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Conference Day Report - Catherine O'Brien

Updated: Oct 17, 2021

The Centre for Marian Studies was delighted to join with the Institute for Theology at St Mary’s University for a conference entitled ‘Miraculous Conceptions: The Origins of Mary and Jesus in Theology and Story-Telling’ on 8 December 2018. The event took place in the very grand Waldegrave Drawing Room, which provided a wonderful backdrop for a day of lively and convivial discussion. Given the date of the Marian Feast, it was unsurprising that there was a good deal of focus on the dogma of the Immaculate Conception.

The day began with a paper by Revd. Dr Simon Gaine OP, who is the Regent of Blackfriars Hall and Studium in Oxford. His presentation, entitled ‘Why did the Dominicans oppose the Immaculate Conception?’ provided a most impressive example of how to make difficult theological concepts accessible to everyone, demonstrating that it is possible to be both erudite and intelligible. Dr Sarah Boss, who founded the Centre for Marian Studies in 1995, then gave a presentation called ‘A Mariological Surprise? The Theological Foundations of Ineffabilis Deus (1854)’, which introduced the audience to most fascinating new research into events surrounding the definition of the Marian dogma in the nineteenth century. In the afternoon, Dr Jacob Phillips, who is head of the Institute of Theology at St Mary’s University, spoke engagingly about the role that England has played in the definition of the dogma of the Immaculate Conception in a paper entitled ‘“A Delicate, Perfect Flower”: On the Englishness of the Immaculate Conception’, reminding the audience that theologian Yves Congar once said that the Immaculate Conception ‘is the gift of your England to the Catholicity’. The final session by Dr Catherine O’Brien, who is director for the Centre for Marian Studies, explored the idea of ‘Filming the Sacred’ by examining the origins of Mary and Jesus in cinematic narratives.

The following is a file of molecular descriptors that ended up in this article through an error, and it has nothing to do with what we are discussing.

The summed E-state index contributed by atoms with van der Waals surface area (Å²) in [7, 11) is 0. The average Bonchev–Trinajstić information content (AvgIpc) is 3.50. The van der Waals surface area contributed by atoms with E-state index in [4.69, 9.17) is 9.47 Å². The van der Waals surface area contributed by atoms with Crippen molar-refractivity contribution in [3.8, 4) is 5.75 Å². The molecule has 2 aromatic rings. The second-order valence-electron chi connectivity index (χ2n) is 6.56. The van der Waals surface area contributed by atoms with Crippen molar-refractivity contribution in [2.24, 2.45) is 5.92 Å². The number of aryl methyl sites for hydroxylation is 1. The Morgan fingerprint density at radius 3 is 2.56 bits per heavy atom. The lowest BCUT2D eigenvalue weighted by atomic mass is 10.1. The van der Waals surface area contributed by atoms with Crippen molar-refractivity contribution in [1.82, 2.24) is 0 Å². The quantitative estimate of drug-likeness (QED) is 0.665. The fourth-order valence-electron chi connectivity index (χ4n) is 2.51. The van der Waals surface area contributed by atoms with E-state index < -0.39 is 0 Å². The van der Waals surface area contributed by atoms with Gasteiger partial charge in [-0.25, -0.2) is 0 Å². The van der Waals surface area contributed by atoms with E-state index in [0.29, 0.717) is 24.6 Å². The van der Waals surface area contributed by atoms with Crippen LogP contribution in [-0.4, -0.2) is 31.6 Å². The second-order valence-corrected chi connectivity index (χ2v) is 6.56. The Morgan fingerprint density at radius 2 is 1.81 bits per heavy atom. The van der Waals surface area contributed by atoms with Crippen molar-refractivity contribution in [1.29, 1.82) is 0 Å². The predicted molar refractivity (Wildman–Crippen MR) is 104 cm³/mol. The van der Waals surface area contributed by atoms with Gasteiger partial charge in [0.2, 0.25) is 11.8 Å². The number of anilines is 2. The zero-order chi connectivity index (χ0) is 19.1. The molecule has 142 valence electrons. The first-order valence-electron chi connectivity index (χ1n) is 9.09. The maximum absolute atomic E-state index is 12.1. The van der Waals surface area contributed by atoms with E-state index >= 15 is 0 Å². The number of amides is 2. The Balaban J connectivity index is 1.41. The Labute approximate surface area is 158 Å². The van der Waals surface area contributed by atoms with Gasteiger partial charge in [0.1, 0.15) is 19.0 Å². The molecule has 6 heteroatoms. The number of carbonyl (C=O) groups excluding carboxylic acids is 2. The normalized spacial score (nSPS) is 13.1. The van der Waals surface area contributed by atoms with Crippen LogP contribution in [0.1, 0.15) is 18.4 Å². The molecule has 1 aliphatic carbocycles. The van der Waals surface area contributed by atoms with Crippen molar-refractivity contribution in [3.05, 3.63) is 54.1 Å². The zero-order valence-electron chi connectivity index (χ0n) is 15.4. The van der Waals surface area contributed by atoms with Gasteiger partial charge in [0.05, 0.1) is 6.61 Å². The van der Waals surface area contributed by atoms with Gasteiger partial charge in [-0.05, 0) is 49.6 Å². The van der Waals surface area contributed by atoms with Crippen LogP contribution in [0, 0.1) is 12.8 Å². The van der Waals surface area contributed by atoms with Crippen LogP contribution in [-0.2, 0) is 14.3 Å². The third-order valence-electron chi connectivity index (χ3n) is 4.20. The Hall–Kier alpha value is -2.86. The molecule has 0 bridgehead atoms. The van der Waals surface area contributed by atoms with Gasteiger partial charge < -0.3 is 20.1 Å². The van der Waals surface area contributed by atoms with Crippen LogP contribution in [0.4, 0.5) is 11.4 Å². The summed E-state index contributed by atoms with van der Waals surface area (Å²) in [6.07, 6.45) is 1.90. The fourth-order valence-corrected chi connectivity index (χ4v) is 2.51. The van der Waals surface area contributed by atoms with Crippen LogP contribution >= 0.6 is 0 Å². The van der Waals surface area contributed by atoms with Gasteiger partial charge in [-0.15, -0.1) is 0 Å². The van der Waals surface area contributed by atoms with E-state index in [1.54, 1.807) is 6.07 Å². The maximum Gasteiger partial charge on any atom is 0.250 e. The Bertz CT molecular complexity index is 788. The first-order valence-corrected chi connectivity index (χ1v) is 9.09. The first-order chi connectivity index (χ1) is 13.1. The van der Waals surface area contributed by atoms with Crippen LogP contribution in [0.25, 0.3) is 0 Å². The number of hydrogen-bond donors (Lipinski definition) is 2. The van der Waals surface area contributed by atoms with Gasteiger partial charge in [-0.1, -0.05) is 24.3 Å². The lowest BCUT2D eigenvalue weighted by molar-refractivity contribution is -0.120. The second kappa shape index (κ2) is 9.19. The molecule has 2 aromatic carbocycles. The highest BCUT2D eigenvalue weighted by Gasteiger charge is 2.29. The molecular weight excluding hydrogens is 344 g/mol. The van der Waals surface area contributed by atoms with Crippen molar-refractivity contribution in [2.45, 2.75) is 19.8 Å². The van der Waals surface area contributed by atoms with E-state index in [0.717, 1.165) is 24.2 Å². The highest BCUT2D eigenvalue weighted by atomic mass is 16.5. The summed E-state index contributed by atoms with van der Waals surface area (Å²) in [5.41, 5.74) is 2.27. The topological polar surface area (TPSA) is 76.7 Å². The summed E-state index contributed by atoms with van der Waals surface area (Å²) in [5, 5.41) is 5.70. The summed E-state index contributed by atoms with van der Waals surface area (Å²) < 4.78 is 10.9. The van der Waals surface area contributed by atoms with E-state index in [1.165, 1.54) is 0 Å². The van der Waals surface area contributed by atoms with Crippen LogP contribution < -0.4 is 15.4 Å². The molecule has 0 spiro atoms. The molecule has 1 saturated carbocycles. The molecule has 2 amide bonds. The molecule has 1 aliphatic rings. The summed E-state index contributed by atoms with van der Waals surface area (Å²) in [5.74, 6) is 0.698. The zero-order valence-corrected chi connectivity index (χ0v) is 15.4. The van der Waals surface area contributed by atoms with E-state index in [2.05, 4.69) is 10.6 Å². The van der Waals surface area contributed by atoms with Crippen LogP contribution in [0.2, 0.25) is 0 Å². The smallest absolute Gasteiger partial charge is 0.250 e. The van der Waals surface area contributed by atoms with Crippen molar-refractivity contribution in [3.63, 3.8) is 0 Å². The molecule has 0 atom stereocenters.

The conference delegates were also treated to a Marian tour of St Mary’s historic campus, including the beautiful Chapel in the Woods. Joanna Bogle, who is writing a history of the university, was kind enough to lead the way and proved to be a fount of knowledge and humour. There was also the opportunity to attend Mass in the university chapel, which is adorned by stained glass windows whose underlying concept is the Mysteries of the Rosary.

It is hoped that this enjoyable day will be the first of many collaborations between St Mary’s University and the Centre for Marian Studies.

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